Fuelled by greed and money, the tentacles of gangs and organized crime is everywhere in the province, including the Comox Valley, says Sgt. Lindsey Houghton.
Although it may not be a highly visible problem in some communities, Houghton said no community in B.C. is immune.
“Violence precipitates down … where money can be made from drugs, where that can be done, it will be done,” he added.
Houghton is a spokesperson for the Combined Forces Special Enforcement Unit (CFSEU) – B.C. — the province’s anti-gang agency — an integrated joint forces operation to target, investigate, prosecute, disrupt and dismantle the organized crime groups and individuals that pose the highest risk to public safety due to gang violence.
The approach enhances information sharing, co-ordination and deployment against threats of violence posed by organized crime groups and gangs in the province.
Houghton spent the weekend in the Comox Valley talking to kids attending the RCMP Youth Camp about gangs and the general gang environment, and to dispel any myths about the issue.
“It’s important to demystify (the issue) and get down to the facts,” he noted. “It sounds clichéd, but (the kids) are our future police officers, educators, journalists and businesspeople.”
CFSEU works with various police and RCMP detachments, and Houghton explained the unit worked closely with the Comox Valley RCMP in the fall of 2011 for the joint project E-Pigmentation.
“A couple of people were arrested on drug and weapon-related offences. At the time, it was a large bust of heroin and cocaine in the Comox Valley,” he said, and added drugs and its relation to organized crime is not just a big-city problem.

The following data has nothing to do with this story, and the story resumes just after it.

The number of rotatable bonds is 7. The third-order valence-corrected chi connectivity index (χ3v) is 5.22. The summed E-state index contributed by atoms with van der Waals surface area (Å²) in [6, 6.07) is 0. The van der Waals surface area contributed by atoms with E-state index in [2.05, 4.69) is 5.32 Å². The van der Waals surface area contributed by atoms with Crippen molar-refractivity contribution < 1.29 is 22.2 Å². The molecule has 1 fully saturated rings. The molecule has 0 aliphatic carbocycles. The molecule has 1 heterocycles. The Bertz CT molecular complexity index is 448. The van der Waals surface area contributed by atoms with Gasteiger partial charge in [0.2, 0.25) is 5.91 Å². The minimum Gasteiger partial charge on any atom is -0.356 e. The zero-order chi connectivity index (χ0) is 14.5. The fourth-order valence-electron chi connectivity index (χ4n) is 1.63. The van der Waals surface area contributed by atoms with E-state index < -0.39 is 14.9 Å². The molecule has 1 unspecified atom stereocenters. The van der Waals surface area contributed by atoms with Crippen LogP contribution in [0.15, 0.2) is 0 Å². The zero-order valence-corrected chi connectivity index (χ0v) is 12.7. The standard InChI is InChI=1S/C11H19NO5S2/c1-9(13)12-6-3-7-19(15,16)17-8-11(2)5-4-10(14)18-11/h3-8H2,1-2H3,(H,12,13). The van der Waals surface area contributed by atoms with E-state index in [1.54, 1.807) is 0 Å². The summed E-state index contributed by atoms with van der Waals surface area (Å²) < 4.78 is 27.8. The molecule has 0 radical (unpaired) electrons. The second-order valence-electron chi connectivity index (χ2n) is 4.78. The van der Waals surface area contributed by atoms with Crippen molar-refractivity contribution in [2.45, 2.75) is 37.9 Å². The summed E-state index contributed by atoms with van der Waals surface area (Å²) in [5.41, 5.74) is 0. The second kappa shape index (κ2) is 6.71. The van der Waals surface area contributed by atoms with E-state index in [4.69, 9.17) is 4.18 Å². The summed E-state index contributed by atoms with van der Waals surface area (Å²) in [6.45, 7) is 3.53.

In June 2010, officers executed three search warrants, two in the Comox Valley and one in Nanaimo. Seizures included a large amount of drugs, cash and 30 firearms.
“The Comox Valley is an idyllic place; people come here for recreation and for the gateway to Mount Washington. A lot of people don’t realize there still a presence of organized crime and drugs,” noted Houghton.
He said the sharing of information and intelligence between various law enforcements in the province, including the Canada Border Services Agency, has never been greater.
“There’s monumental changes in the mindset and willingness to share information in real time. It really helps with various police agencies, even across Canada.”
Houghton said gangs and their members are travelling, not bound by municipal or provincial boundaries, always in pursuit of money.
“It’s the driving factor.”
Looking at the statistics, Houghton explained that generally the number of gang-motivated homicides has fallen since its peak in 2006, and there are an estimated 188 gangs and organized crime units in B.C.
“It has stayed pretty steady in the last five to 10 years. It is significant who has been arrested,” he noted. “We have taken high-profile and extremely violent offenders off the streets.”